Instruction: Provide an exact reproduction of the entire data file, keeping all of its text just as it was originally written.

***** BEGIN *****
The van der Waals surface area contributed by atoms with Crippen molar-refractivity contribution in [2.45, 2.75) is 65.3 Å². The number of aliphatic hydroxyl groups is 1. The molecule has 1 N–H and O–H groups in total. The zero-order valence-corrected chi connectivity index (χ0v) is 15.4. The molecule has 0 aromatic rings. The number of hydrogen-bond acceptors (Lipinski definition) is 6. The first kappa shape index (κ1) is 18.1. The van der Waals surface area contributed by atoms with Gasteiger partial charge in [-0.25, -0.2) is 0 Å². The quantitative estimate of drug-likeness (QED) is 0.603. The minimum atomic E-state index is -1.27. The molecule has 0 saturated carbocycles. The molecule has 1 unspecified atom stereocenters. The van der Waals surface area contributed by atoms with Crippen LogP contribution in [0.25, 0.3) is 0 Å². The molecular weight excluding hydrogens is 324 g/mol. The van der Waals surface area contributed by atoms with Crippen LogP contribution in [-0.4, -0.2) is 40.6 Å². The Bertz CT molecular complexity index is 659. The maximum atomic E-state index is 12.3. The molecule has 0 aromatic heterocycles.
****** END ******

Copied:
The van der Waals surface area contributed by atoms with Crippen molar-refractivity contribution in [2.45, 2.75) is 65.3 Å². The number of aliphatic hydroxyl groups is 1. The molecule has 1 N–H and O–H groups in total. The zero-order valence-corrected chi connectivity index (χ0v) is 15.4. The molecule has 0 aromatic rings. The number of hydrogen-bond acceptors (Lipinski definition) is 6. The first kappa shape index (κ1) is 18.1. The van der Waals surface area contributed by atoms with Gasteiger partial charge in [-0.25, -0.2) is 0 Å². The quantitative estimate of drug-likeness (QED) is 0.603. The minimum atomic E-state index is -1.27. The molecule has 0 saturated carbocycles. The molecule has 1 unspecified atom stereocenters. The van der Waals surface area contributed by atoms with Crippen LogP contribution in [0.25, 0.3) is 0 Å². The molecular weight excluding hydrogens is 324 g/mol. The van der Waals surface area contributed by atoms with Crippen LogP contribution in [-0.4, -0.2) is 40.6 Å². The Bertz CT molecular complexity index is 659. The maximum atomic E-state index is 12.3. The molecule has 0 aromatic heterocycles.